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Author Topic: Liberty dies by inches  (Read 8520 times)

Adskii

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Re: Liberty dies by inches
« Reply #25 on: July 08, 2013, 04:22:20 pm »
You do realize that planned obsolescence is part of basically everyone's business plans right? On the other hand look at what was in those things... huge wires, giant motors, and not much else... there isn't anything to break down. I work for a high end appliance manufacturer (think $2000 dishwashers) and their units are high-end enough to try and last, but there is so much going on inside of them anymore... dishwashers and coffee machines with wi-fi connectivity. The more you cram into the same space the more heat you get (heat is death to electronics) the more components you have the higher your statistical chance of failure on at least one of them. 

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    Nightcrawler

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    Re: Liberty dies by inches
    « Reply #26 on: July 08, 2013, 07:05:11 pm »
    My power company called me up and asked if I'd be interested in joining such a program. They said that they could stagger users' air conditioners during peak hours to save wear and tear on the grid.

    I don't use this power company by choice. They're the only one available to me. They've also screwed up my bill enough times that I have no interest in letting them turn off my AC to save themselves money. I pay for my electricity in a non-competitive market. If I want to leave all the lights on and run the AC 24 hours a day, it's my business. I'm the one who gets the huge bill. (For that reason, I do nothing of the sort at home. We're pretty conscientious about the power bill.)

    I don't think there's anything to it other than them trying to save overhead costs, but I declined.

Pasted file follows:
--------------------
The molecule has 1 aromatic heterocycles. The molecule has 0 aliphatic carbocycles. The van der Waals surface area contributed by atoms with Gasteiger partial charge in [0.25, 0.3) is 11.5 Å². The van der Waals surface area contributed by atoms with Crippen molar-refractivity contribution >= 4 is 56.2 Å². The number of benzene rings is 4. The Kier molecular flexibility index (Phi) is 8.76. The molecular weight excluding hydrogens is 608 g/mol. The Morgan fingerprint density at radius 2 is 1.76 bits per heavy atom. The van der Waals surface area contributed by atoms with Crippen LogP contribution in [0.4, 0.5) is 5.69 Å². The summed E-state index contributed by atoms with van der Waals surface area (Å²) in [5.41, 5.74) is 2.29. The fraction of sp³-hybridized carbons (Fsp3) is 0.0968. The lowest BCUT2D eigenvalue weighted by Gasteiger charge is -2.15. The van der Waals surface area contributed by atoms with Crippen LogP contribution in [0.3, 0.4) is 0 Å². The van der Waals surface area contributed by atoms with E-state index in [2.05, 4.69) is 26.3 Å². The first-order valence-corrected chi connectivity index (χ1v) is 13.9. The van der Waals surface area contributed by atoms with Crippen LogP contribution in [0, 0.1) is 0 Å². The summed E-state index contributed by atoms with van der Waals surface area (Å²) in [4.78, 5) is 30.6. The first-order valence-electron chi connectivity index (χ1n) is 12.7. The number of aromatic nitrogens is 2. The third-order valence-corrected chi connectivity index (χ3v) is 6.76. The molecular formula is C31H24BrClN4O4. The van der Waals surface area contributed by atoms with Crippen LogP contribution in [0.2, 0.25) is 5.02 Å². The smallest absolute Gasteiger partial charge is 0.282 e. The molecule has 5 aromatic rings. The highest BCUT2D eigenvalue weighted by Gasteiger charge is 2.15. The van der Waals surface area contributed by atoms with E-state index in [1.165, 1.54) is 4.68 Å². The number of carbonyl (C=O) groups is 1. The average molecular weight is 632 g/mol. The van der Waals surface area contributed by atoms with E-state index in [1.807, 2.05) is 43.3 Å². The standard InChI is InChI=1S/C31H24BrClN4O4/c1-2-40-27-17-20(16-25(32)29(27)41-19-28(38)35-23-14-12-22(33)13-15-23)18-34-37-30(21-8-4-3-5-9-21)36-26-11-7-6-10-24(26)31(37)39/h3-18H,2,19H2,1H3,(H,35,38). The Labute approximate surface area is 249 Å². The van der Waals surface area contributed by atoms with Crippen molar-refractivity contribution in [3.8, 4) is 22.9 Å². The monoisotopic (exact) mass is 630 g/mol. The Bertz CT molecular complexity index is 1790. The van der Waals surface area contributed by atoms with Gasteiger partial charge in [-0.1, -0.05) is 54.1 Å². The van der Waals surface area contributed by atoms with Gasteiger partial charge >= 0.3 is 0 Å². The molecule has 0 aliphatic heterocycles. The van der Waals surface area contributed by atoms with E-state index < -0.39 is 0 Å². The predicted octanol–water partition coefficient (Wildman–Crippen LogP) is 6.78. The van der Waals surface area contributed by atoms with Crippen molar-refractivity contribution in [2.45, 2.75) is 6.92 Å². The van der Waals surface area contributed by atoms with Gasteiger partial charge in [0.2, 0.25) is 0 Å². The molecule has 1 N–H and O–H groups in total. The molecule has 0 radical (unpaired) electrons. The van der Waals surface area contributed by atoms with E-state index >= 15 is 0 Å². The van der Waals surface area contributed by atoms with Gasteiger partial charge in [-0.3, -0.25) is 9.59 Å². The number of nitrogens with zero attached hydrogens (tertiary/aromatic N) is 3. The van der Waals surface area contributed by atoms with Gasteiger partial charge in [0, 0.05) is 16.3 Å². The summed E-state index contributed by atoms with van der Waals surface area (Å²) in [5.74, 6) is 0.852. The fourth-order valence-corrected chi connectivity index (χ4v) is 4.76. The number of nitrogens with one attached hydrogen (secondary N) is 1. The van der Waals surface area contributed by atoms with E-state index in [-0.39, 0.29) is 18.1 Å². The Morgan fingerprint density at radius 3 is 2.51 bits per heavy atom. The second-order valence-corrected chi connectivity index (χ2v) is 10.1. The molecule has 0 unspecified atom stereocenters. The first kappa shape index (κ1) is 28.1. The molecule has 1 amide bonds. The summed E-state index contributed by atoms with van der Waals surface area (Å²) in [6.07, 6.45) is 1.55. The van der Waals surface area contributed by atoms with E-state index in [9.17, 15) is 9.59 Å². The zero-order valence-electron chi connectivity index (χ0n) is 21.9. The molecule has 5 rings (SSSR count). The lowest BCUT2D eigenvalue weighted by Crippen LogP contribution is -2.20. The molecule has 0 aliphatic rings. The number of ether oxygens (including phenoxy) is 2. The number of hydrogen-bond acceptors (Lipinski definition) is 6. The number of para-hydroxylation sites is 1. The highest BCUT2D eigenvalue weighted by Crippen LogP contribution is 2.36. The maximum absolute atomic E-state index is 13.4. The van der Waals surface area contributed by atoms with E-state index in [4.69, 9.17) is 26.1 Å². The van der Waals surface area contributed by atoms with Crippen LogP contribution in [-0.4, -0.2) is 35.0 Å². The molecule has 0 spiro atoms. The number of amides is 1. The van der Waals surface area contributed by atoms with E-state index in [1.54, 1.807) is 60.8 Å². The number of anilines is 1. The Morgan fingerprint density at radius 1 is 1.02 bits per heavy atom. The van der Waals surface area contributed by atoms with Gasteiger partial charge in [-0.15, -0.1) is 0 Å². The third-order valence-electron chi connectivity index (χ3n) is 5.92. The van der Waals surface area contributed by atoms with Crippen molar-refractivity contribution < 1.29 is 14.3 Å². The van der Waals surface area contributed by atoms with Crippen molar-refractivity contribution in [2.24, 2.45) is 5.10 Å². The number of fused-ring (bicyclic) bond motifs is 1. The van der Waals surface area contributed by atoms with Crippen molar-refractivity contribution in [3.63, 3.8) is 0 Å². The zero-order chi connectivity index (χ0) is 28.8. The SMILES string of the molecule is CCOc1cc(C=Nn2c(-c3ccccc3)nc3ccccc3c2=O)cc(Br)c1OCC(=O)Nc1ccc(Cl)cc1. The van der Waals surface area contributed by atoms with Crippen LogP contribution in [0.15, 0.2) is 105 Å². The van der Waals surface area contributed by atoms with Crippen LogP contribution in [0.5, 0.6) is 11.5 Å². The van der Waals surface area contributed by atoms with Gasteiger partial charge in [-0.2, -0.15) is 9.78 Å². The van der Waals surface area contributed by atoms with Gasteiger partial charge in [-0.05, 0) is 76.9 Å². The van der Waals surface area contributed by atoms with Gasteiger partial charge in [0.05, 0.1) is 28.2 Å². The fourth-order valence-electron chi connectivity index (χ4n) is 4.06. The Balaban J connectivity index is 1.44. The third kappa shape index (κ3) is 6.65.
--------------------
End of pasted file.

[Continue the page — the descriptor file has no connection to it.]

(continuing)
They also said that for a small nominal fee, they would provide me electricity that came from "green sources". This "green electricity" would come through the same powerlines that all of the regular electricity comes through, and I have no way of verifying the source whatsoever, but they assured me that for this fee, some of that electricity would come from a wind farm somewhere.

    I declined that offer as well. :)
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    Thernlund

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    Re: Liberty dies by inches
    « Reply #27 on: July 08, 2013, 07:10:29 pm »
    don't use this power company by choice. They're the only one available to me. They've also screwed up my bill enough times that I have no interest in letting them turn off my AC to save themselves money. I pay for my electricity in a non-competitive market. If I want to leave all the lights on and run the AC 24 hours a day, it's my business. I'm the one who gets the huge bill. (For that reason, I do nothing of the sort at home. We're pretty conscientious about the power bill.)

    I hope you see how those two statements are in conflict.


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    Arizona  Arm yourself because no one else here will save you.  The odds will betray you, and I will replace you...

    Nightcrawler

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    Re: Liberty dies by inches
    « Reply #28 on: July 08, 2013, 07:25:46 pm »
    Not really.

    I pay the power bill to the power company. I feel like I'm safe in assuming that they don't charge me "at cost" rates, and turn a profit off of their customers. Hard to stay in business otherwise.

    They aren't asking to stagger the AC for my benefit. If they were worried about my budget they'd charge me less. They made no promises about it reducing my bill, as a matter of fact.  They simply told me it's better for the grid.

    Maintaining the grid is their problem, not mine. I'm quite capable of minding the thermostat on my own.

    Really, the lady that called me on the phone did a poor job of selling the proposal. It's not like we're blasting the AC all day without monitoring it anyway.

    We're also under water rationing this year. This is understandable because we live in a desert. I've got no issues with it because there's only so much water. Even then, the city doesn't turn off my water when they want. "Surprise, the toilet won't flush!"
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    JesseL

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    Re: Liberty dies by inches
    « Reply #29 on: July 08, 2013, 07:36:07 pm »
    The thing is, by efficiently managing the grid and it's load they can save a s___load of money - hopefully the savings is passed on to you if that's done, but you can bet that the costs will definitely be passed on to you if it's not.